Freepost

From Wikipedia, the free encyclopedia
Jump to: navigation, search

Freepost is a postal service provided by various postal administrations, whereby a person sends mail without affixing postage, and the recipient pays the postage when collecting the mail. Freepost differs from self-addressed stamped envelopes, courtesy reply mail, and metered reply mail in that the recipient of the freepost pays only for those items that are actually received, rather than for all that are distributed.

Uses[edit]

In one typical use of freepost, a business sends bulk mail to potential customers, the bulk mail including envelopes or postcards that potential customers can return to the business by freepost. In another typical use, magazines include subscription cards that potential subscribers can return by freepost. In yet another typical use, a seller can provide a merchandise return label bearing the appropriate freepost indicia (as described below) to a customer so that the customer can return the item to the seller by freepost upon issuance of a Return Merchandise Authorization.

A non-commercial usecase would be to return lost items belonging to some business: the item will have printed on the back "if found please return by freepost to <address>". For example UK's NHS worker's RFID access cards can be returned by freepost if lost & found.

By country[edit]

Australia[edit]

In Australia, freepost is called Reply Paid. Specially printed envelopes are used, with the permit holder's address, the words "Reply Paid" with an authorization number. The stamp is replaced by three black stripes. The permit holder pays the postage plus a fee to the postal authority. The customer may write the Reply Paid envelope out by hand.

Centrelink Australia,
REPLY PAID# 7800,
CANBERRA BC, ACT, 2610,
AUSTRALIA

An important customer like the Taxation Office would have an RP number the same as the post code, to minimize errors even more.

Wiki Foundation
Reply Paid 1435
Wherever NSW 1435

Canada[edit]

To coordinate service with the United States, Canada Post uses the same terminology and the same standards as the USPS (as explained below), with the exception of the use of Canadian Postal codes.

United States[edit]

Business Reply Mail

In the United States, the United States Postal Service refers to freepost as business reply mail. A mailer wishing to receive mail by freepost must obtain a business reply permit and design the envelopes, postcards, or labels according to the standards specified by the USPS, including the use of an appropriate FIM B or C code. The address on the envelope, postcard, or label is the same as the address for regular mail, except that the ZIP+4 code is different. In some large cities, business reply mail has its own five-digit ZIP code or codes (e.g., 20077 and 20078 in Washington, D.C.). Also, the envelope or postcard includes space for the business reply permit number.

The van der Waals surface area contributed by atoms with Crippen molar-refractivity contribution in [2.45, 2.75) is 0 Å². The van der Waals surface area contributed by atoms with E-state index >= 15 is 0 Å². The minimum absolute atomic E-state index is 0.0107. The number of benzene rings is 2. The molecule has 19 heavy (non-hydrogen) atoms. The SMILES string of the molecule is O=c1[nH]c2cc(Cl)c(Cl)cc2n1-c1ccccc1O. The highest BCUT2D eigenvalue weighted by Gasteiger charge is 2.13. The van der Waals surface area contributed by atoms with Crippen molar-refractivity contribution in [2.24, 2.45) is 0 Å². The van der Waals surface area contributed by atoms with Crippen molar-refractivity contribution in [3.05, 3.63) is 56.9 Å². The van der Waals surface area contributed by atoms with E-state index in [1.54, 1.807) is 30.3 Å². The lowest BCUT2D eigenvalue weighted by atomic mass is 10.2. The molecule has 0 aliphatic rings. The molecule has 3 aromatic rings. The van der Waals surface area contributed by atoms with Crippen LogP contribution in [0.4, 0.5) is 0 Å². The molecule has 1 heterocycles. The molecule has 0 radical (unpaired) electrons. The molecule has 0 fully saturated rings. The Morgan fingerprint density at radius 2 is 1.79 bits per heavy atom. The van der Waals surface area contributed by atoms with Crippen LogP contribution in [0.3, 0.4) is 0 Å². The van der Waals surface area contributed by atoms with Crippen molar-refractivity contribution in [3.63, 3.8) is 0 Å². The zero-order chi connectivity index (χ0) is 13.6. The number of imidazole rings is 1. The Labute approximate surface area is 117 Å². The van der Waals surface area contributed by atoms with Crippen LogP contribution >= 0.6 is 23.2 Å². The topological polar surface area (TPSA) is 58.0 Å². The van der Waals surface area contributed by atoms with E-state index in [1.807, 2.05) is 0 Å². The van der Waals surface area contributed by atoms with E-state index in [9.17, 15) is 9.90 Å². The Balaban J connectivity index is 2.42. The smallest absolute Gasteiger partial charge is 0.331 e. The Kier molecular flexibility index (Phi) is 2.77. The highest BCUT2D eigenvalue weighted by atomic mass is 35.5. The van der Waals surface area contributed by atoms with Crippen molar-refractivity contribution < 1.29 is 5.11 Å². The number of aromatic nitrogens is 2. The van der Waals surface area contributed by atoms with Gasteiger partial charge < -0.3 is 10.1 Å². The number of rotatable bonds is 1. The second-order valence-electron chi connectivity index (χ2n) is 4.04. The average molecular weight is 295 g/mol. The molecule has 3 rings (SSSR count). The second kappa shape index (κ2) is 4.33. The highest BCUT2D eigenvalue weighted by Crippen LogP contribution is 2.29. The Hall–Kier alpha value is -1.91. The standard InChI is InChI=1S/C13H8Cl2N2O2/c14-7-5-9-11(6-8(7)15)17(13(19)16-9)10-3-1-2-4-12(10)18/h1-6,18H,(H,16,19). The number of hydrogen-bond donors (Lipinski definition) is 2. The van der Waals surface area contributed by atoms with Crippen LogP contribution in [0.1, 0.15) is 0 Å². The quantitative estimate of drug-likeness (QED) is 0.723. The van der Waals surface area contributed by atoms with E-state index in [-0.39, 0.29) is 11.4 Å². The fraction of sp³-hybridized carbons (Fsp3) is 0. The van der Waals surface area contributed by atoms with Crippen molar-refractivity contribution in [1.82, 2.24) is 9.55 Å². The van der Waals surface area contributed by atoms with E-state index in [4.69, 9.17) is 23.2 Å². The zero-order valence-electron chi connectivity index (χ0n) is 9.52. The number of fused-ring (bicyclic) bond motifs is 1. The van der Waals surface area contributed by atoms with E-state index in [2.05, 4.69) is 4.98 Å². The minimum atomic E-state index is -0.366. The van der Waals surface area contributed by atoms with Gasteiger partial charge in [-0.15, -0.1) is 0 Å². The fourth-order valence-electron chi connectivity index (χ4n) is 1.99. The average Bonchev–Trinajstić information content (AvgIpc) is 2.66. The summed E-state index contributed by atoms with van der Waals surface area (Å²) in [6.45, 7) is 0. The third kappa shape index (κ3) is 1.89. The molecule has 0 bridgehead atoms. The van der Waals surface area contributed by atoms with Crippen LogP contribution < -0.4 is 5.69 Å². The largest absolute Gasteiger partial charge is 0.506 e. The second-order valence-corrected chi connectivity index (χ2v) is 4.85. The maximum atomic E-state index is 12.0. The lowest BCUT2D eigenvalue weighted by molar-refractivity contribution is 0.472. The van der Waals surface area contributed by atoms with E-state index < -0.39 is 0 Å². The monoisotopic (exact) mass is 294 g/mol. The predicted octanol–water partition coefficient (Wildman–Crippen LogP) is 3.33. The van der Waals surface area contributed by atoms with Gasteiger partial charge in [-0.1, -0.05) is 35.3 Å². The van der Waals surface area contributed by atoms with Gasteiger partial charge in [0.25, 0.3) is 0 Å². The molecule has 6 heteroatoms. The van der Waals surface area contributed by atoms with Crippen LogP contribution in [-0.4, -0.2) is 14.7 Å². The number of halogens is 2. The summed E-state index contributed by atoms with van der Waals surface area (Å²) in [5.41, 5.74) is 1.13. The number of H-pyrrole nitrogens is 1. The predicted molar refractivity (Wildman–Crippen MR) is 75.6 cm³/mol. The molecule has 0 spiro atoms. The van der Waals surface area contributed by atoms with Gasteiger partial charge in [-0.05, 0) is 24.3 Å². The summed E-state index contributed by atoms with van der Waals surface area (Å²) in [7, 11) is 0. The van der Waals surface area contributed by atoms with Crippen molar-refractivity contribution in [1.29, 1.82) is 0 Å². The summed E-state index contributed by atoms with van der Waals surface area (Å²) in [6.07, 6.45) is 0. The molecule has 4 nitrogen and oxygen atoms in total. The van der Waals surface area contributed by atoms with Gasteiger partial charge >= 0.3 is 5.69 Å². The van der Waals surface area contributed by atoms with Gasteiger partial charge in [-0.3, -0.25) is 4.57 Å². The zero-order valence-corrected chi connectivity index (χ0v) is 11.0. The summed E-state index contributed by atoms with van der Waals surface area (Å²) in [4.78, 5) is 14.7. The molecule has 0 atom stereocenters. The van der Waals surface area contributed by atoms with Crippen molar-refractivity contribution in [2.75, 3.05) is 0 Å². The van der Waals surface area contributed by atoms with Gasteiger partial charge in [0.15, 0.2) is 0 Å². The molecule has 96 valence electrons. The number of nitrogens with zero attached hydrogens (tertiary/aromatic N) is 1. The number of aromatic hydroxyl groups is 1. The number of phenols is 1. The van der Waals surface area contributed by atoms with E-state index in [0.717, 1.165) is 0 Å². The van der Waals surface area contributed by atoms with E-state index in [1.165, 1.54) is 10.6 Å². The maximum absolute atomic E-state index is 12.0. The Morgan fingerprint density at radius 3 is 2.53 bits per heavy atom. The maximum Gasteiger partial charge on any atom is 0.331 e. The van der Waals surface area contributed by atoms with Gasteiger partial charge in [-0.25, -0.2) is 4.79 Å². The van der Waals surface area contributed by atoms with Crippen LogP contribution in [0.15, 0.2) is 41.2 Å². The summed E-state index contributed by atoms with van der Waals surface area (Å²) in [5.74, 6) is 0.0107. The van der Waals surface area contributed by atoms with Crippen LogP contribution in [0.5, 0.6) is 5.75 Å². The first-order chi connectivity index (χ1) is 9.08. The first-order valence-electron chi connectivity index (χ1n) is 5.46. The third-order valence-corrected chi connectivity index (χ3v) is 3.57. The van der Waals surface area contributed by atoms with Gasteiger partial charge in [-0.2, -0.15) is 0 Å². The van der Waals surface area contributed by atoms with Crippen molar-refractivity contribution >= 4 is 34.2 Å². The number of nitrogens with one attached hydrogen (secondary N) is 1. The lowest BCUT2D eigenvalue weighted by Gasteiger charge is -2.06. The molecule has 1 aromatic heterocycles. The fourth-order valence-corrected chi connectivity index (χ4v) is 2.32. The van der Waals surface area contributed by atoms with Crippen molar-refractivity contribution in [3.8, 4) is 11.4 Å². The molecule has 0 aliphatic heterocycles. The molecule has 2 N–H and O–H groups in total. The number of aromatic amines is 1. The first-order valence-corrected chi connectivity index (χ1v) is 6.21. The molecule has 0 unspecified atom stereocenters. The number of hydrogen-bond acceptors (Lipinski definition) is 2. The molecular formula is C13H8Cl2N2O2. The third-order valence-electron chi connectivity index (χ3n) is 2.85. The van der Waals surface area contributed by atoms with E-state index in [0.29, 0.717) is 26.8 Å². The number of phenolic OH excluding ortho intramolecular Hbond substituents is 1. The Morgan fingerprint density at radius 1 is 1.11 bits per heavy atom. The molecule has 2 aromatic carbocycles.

United Kingdom[edit]

In the UK, freepost envelopes can be hand addressed by the sender; this simply requires including the word ‘FREEPOST’ and the recipient’s permit number as part of the address. (This technique can not be used to send mail to merely anyone, who would then have to pay for it; the permit number and the recipient address must match for the recipient to be billed.) This can confuse expatriates accustomed to another mail system, such as in the US, where business reply mail envelopes must be pre-printed and have a distinctive appearance.[1]

The Netherlands[edit]

In the Netherlands, freepost is addressed exactly the same as normal mail. The recipient needs a special address: an answering number (antwoordnummer in Dutch). The sender can distinguish these addresses because they include the word 'antwoordnummer' and may choose whether or not to use a stamp. When no stamp is used, the recipient pays the costs plus a fee, but when the sender uses a stamp, no extra costs are made.

Finland[edit]

In Finland, there are two types of freepost. In the first one, that is used on order that company has sent and customer wants to return it (for example, an order from a web store), the customer can use the same envelope the company sent and simply write ‘PALAUTUS’ or ‘ASIAKASPALAUTUS’ (‘RETURN’ or ‘CUSTOMER RETURN’ in English). The company must have a contract with the Finnish postal service Itella.

The other option is to use following form:

Company name
Tunnus: 12345
00003 VASTAUSLÄHETYS

Where ‘tunnus’ means ‘code’ and ‘vastauslähetys’ means ‘return delivery’. Postal code is always same for these deliveries. There is usually some text indicating that postage is paid on the upper-right corner. (where stamp would be located) Companies can, however design this text, or image, themselves to match the company logo instead of using the standard one. The company must also have contract with Itella. The address may be handwritten by the customer.

More generally[edit]

Other countries use freepost as well, although the envelope designs required by those countries' postal authorities differ widely from that described above. A freepost address may have a special freepost number for use along with, or instead of, the address for regular mail.

International Business Reply Service[edit]

International freepost also exists and is known variously as ‘International Business Reply Service’, ‘International Business Reply Mail’ and ‘Réponse Payée’. Like USPS business reply mail, international business reply mail must conform to certain format requirements.[2]

References[edit]

  1. ^ "UK Freepost rules". UK Royal Mail. Retrieved 22 March 2011. [dead link]
  2. ^ USPS (2010). "International Mail Manual". Retrieved September 2, 2011,  §382.

External links[edit]